March is National Kidney Month, a time to raise awareness for the importance of kidney health and the prevalence of chronic kidney disease (CKD). In the United States 37 million adults are estimated to have CKD according to the Centers for Disease Control and Prevention (CDC).1 Here, we’re highlighting important facts about kidney disease including risk factors, prevention and information about testing.
1. What Is Chronic Kidney Disease (CKD)?
Your kidneys play the important role of being your body’s filtering system – removing waste products and excess fluid from the body through your urine.2 They are also responsible for stimulating red blood cell production, regulating essential blood chemicals, helping to control blood pressure and keeping your bones healthy.3
A CKD diagnosis means that a person’s kidneys are damaged and can’t filter blood properly, which can cause waste to build up in the body. This condition is called “chronic” because the damage happens slowly.3
CKD is often progressive, which means that is gets worse over time and can lead to kidney failure, though not everyone with CKD develops kidney failure.3 Kidney disease also increases your chances of having a stroke or heart attack and can lead to other health problems including heart disease.4
2. Who Is More Likely to Develop CKD?
Two of the more common risk factors for CKD in adults are:1
- Diabetes: High blood sugar caused by diabetes can damage the blood vessels in your kidneys. Diabetes is the leading cause of CKD according to the National Institute of Diabetes and Digestive and Kidney Diseases (NIDDK).4
- High blood pressure: This condition can also cause damage to your kidney’s blood vessels. CDC statistics show that 1 in 5 U.S. adults with high blood pressure may have CKD.1
Additional risk factors include heart disease, obesity, a family history of CKD, inherited kidney disorders, past damage to the kidneys and older age.1
3. Can I Prevent CKD?
CKD and potential complications can be prevented by managing risk factors and slowing the disease’s progression through treatment.5 Consider taking the following steps to help reduce your risk:
- Get tested: Early kidney disease often presents without symptoms. Testing can help ensure that your kidneys are functioning properly, or flag if they are not.3
- Manage health conditions that can cause kidney damage: If you have one of the conditions that puts you at high risk for CKD like diabetes, high blood pressure or heart disease, work with your healthcare provider to manage your numbers and medication.6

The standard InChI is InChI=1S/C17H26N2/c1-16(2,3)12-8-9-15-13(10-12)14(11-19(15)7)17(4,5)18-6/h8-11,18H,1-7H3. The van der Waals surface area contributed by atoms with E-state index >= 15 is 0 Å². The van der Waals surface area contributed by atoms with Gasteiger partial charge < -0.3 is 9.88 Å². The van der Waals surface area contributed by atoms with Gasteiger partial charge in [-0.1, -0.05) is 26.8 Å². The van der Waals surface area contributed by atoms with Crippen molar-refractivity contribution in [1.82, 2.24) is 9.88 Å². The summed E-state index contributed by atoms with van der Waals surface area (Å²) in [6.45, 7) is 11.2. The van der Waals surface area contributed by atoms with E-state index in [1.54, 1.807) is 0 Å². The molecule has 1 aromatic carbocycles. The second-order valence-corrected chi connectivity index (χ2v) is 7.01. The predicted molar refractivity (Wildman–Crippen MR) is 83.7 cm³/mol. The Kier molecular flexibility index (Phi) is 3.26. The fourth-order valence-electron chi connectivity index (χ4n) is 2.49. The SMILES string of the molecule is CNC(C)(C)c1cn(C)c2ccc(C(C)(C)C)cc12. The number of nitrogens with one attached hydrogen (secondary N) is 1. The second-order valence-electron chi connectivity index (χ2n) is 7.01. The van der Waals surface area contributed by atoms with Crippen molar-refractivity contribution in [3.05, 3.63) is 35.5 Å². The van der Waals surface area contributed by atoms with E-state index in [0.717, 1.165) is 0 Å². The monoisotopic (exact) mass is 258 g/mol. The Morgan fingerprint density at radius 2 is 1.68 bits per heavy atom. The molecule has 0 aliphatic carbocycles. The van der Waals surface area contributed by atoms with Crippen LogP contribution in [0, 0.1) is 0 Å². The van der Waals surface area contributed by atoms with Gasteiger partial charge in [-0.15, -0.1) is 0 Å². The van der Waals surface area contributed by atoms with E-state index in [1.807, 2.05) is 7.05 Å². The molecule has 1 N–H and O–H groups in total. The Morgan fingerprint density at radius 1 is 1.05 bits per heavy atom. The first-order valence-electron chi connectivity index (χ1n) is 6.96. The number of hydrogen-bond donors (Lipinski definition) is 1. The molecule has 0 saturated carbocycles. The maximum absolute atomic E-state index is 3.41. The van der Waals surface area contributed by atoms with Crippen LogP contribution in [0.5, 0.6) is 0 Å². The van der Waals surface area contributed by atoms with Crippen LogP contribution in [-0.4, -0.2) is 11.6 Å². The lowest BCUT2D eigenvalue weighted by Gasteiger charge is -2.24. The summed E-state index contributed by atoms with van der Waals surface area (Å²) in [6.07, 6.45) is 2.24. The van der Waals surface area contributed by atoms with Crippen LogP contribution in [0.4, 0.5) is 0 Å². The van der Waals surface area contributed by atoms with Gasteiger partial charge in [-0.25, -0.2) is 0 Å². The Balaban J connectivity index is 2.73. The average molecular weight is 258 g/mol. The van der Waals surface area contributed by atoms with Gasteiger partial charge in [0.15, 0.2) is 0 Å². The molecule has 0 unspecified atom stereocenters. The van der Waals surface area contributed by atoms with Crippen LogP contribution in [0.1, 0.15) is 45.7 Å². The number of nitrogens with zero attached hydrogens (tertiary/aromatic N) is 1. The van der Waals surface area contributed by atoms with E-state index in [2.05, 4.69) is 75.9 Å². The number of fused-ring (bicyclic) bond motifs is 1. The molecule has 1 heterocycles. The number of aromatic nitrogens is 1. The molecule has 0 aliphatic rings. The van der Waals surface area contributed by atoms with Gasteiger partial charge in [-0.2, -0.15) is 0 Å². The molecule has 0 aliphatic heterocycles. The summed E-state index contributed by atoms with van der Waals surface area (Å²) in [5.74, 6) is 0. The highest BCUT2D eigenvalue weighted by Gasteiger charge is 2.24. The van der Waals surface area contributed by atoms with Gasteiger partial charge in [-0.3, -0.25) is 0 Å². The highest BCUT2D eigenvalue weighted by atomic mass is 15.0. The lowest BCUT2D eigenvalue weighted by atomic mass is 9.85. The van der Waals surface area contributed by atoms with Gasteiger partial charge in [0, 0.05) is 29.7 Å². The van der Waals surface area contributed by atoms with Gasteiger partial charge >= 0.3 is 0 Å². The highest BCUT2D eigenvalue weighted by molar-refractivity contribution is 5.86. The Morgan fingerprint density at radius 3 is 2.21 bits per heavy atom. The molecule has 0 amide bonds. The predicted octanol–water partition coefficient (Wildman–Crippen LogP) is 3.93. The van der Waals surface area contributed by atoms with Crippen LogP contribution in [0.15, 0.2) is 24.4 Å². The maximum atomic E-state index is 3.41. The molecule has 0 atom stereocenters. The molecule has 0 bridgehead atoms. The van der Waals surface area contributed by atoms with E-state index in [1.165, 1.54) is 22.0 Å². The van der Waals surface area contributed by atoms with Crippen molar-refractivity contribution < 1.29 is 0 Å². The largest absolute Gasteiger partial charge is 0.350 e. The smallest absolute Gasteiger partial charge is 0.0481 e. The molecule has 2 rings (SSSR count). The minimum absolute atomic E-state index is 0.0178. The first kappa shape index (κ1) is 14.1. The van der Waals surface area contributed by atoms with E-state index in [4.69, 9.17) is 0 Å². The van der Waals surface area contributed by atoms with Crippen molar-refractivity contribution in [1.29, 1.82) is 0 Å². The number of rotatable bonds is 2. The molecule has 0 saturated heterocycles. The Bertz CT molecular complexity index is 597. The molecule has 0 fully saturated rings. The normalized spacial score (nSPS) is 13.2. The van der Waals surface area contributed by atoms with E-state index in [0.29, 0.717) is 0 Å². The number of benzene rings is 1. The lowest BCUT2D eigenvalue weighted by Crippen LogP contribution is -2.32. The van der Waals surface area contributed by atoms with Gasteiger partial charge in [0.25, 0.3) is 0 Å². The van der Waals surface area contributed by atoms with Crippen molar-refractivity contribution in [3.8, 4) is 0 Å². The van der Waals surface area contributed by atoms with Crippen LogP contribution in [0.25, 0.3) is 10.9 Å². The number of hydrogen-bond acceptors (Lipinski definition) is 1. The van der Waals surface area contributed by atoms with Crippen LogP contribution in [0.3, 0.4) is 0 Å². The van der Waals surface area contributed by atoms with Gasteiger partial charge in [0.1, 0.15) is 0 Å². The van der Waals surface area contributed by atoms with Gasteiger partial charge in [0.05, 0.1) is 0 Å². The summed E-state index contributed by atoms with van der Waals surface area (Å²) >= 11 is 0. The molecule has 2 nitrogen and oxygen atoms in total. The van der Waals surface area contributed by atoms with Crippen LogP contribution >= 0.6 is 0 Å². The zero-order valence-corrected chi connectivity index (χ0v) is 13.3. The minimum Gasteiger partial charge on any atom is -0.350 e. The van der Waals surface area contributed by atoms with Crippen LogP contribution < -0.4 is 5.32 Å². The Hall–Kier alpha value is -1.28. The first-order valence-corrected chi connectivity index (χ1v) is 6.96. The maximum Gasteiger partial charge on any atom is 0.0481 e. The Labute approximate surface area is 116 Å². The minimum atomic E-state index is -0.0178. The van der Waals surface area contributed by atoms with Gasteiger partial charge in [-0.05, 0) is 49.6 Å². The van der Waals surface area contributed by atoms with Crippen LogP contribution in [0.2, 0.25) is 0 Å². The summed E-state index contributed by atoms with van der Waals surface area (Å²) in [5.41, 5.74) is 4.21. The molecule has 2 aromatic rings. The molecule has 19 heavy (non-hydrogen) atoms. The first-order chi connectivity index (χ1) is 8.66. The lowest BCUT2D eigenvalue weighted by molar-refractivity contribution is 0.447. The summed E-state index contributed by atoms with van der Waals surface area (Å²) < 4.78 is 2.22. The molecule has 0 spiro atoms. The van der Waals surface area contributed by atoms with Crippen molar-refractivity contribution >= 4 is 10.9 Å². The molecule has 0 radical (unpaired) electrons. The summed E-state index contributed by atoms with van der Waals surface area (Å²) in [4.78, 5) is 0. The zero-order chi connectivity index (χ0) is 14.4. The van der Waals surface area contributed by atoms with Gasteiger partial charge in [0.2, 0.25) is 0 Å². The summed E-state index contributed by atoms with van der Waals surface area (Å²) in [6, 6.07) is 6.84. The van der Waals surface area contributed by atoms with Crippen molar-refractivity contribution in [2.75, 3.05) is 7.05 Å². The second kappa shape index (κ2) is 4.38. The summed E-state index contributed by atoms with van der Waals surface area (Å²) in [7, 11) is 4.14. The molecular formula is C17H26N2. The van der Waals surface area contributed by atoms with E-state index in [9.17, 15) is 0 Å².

- Seek treatment promptly for a urinary tract infection (UTI): As untreated UTIs can cause kidney damage, it’s important to consult your healthcare provider right away if you suspect you have one.6
- Make healthy lifestyle choices: Making healthy decisions like aiming to cut back on added salts and sugar, exercising regularly, limiting alcohol and not smoking can help protect your kidneys.6
Visit the NIDDK for more information about promoting kidney and overall health.
4. What Does Testing for CKD Look Like?
Because early kidney disease symptoms are often silent, detection and treatment of CKD are crucial components in preventing its progressing to kidney failure. To test for kidney disease, healthcare providers utilize specific blood and urine tests designed to measure the levels of creatinine in the blood and protein in the urine. The CDC recommends regular testing for people who have diabetes, high blood pressure or other risk factors for CKD.3
To help assist healthcare providers in detecting and diagnosing kidney disease, BioReference offers The Kidney Profile. Recommended by the National Kidney Foundation, this profile includes testing for:
- Serum Creatinine
- Estimated Glomerular Filtration Rate (eGFR)
- Albumin-Creatinine Ratio (ACR)
- Protein-Creatinine Ratio (PCR)
Keep Up With Your Kidney Care
According to the CDC, as many as 9 in 10 people with CKD in the U.S. don’t know they have it.1 Take the opportunity this National Kidney Month to raise awareness for kidney disease, and speak with your healthcare provider to see if testing for kidney function it right for you.